Fearless alpine climbers Ueli Steck and Dani Arnold enter into a death-defying rivalry to set speed records on the Swiss Alps’ great north faces.
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Ajay Rathore is a no-nonsense police officer from Mumbai Crime Branch. Long time ago his elder brother was killed by terrorists which caused him to quit his medical studies and join Indian Police Service. He is a great admirer of Pakistan-based ghazal singer Gulfam Hassan. During one of Hassan’s concerts, they meet for the first time and become great friends. Meanwhile, Ajay’s investigation into the Pakistan-supported cross-border terrorism takes him to Rajasthan and reveals an unsettling truth about someone close to his heart.
The film centers on Asuna, a young girl who spends her solitary days listening to the mysterious music emanating from the crystal radio she received from her late father as a memento. One day while walking home she is attacked by a fearsome monster and saved mysterious boy named Shun. However, Shun disappears and Asuna embarks on a journey of adventure to the land of Agartha with her teacher Mr. Morisaki to meet a Shun again. Through her journey she comes to know the cruelty and beauty of the world, as well as loss.
Celebrated filmmaker and photographer Cheryl Dunn turns her lens on the pioneers and masters of New York street photography. Dunn profiles artists spanning six decades, including Bruce Davidson, Mary Ellen Mark, Jill Freedman, Jeff Mermelstein and Martha Cooper, revealing that these shooters are as colourful and unique as the subjects they’ve relentlessly documented. Everybody Street explores the passion that compelled Freedman to spend years riding in squad cars during the most violent years in the city; Bruce Gilden’s drive to thrust his camera in people’s faces to capture a moment; and Martha Cooper’s dedication to chasing graffiti on passing subway cars in the Bronx. The film is a definitive look at the iconic visionaries of this often imitated art form.
Ësáasi Eweera, one of the last kings of the Bubi people of Equatorial Guinea and a threat to Spanish colonial rule, died in suspicious circumstances. A century later, the case is reopened: a formalist detective story and an indictment of colonialism.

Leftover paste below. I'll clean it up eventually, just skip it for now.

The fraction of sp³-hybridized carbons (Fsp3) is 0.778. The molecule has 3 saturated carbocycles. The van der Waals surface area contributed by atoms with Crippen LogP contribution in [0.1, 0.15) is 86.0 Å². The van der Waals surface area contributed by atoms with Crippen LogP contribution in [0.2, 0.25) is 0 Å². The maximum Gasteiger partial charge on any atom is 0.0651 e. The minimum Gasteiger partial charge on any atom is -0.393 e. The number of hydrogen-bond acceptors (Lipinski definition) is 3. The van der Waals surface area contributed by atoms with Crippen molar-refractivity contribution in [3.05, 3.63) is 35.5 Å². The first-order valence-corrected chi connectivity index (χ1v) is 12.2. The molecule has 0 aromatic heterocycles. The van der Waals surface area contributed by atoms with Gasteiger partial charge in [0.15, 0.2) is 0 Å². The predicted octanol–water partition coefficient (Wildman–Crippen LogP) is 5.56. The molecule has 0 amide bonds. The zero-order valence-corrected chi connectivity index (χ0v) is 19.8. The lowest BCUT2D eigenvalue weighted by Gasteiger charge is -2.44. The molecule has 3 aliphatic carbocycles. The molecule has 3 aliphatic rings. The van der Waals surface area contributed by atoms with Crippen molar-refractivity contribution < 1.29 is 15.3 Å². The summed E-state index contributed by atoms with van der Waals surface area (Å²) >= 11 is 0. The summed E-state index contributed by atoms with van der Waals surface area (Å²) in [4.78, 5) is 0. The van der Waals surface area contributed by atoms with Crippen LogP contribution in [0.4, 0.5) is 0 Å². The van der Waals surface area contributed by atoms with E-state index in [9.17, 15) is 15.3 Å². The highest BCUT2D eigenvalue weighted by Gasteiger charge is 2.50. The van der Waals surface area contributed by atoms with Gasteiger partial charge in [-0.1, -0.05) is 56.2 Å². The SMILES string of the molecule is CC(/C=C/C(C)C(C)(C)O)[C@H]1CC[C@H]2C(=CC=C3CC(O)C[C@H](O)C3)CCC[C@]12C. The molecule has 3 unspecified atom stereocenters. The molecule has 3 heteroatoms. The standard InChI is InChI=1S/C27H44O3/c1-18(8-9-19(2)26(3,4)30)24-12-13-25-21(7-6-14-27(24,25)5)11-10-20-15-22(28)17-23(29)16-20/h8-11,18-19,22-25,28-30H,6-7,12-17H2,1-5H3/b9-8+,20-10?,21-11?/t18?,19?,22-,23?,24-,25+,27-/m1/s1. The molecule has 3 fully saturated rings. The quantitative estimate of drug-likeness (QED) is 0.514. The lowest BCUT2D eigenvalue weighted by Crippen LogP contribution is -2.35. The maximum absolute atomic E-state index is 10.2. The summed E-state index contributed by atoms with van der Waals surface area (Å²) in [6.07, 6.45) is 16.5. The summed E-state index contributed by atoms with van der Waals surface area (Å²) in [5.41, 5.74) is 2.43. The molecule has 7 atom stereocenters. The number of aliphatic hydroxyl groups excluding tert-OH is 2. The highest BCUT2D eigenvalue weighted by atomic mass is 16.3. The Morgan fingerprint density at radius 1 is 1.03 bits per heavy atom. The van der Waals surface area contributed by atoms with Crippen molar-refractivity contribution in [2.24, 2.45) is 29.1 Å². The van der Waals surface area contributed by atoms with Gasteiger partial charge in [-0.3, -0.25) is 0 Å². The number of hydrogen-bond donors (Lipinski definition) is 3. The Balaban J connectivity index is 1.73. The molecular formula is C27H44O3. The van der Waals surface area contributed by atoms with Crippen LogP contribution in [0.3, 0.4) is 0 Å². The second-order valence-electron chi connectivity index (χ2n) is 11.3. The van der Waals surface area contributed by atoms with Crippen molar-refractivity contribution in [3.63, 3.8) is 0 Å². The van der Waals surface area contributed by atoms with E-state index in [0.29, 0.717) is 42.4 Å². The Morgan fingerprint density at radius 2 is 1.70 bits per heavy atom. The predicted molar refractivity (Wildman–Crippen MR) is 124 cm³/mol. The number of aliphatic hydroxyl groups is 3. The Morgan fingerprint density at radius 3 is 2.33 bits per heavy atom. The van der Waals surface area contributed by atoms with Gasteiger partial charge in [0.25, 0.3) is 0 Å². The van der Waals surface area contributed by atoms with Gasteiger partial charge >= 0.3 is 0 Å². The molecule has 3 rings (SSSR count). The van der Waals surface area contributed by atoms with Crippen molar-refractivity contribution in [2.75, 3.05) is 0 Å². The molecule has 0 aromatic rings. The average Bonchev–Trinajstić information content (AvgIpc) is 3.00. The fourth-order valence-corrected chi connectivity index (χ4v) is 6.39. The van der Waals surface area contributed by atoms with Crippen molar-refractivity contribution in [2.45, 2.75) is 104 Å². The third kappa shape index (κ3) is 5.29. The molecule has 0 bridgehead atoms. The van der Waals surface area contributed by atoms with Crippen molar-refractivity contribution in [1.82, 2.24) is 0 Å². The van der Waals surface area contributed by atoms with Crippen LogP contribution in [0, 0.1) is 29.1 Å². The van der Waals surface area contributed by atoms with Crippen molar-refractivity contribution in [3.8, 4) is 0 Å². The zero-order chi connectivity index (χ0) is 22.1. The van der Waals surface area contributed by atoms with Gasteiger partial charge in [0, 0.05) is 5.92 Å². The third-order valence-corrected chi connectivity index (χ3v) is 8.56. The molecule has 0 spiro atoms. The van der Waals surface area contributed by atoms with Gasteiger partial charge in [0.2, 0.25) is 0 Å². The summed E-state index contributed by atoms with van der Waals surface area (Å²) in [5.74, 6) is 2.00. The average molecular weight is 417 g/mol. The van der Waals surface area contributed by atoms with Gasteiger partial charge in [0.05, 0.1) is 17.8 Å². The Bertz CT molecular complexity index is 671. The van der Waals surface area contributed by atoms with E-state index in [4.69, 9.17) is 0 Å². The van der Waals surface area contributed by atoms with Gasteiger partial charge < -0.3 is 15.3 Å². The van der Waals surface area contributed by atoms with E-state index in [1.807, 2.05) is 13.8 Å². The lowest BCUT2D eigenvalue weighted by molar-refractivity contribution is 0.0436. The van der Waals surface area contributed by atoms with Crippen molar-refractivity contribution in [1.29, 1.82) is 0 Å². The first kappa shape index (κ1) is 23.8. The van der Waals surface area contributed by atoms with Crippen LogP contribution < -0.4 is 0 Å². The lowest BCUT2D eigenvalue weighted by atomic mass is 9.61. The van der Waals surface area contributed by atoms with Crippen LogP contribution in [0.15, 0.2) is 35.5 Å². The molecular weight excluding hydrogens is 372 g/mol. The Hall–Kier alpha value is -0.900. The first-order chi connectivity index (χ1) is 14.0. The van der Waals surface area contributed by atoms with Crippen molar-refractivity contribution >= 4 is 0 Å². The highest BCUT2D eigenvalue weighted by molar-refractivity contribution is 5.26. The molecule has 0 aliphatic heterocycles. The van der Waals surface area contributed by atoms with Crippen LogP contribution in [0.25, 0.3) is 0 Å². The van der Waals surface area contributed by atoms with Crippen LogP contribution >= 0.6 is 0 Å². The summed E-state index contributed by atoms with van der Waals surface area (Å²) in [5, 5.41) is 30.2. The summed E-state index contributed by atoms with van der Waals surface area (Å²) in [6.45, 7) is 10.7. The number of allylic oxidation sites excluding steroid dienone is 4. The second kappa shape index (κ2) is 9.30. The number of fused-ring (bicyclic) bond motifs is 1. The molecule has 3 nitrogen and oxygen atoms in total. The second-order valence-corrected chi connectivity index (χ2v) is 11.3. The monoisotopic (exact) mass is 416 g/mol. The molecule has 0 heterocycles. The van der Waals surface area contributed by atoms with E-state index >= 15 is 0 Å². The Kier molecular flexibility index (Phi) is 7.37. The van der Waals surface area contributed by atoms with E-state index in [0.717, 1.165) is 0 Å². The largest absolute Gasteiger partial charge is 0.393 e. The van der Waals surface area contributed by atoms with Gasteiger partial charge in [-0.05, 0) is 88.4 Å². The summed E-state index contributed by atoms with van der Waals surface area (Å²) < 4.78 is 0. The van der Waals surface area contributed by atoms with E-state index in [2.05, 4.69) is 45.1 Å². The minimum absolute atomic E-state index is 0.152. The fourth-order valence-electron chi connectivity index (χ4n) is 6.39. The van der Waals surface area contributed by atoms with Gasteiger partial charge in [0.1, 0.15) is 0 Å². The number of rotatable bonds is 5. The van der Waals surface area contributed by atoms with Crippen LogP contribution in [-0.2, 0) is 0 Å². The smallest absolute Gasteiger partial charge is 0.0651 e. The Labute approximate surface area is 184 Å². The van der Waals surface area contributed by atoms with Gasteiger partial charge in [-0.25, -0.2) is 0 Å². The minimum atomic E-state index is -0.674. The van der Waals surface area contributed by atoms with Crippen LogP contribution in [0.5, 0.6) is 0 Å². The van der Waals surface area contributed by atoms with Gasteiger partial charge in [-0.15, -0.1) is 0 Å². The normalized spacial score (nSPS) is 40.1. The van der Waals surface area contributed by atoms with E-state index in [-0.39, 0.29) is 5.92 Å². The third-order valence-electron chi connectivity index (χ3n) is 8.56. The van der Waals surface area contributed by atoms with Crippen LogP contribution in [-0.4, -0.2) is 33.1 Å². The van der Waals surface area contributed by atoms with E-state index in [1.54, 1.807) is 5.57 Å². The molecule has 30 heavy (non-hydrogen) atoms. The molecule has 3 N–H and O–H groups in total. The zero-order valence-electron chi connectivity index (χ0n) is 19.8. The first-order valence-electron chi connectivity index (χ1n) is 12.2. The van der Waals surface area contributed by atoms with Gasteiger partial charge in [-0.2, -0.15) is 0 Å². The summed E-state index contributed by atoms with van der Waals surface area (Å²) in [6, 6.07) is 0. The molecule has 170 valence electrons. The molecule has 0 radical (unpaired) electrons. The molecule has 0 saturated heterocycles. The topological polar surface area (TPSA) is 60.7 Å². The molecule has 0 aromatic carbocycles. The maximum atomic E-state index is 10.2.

In Venice Beach, naive Midwesterner JB bonds with local slacker KG and they form the rock band Tenacious D. Setting out to become the world’s greatest band is no easy feat, so they set out to steal what could be the answer to their prayers… a magical guitar pick housed in a rock-and-roll museum some 300 miles away.
How would you feel about carrying your home in your pocket or having clothes to live in? For most of us, “house” means stability, structure, and permanence. In an age of increasing population and technological gains, today’s mobile society has resulted in a demand, or perhaps a dream, for portable dwellings and dwellings in new settings and situations.
Microtopia explores how architects, artists and ordinary problem-solvers are pushing the limits to find answers to their dreams of portability, flexibility – and of creating independence from “the grid”. Modern nomads, homeless people, people in stress, people in need of privacy or seclusion. We hear about the personal reasons behind the dwellings, and to see how they actually work. On the sidewalk, on rooftops, in industrial landscapes and in nature we will see and feel how these abodes meet the dreams set up by their creators. Microtopia deals with a contemporary urgent ideas that are addressed, and solved, in a very surprising way.
Michael Moore’s Capitalism: A Love Story comes home to the issue he’s been examining throughout his career: the disastrous impact of corporate dominance on the everyday lives of Americans (and by default, the rest of the world).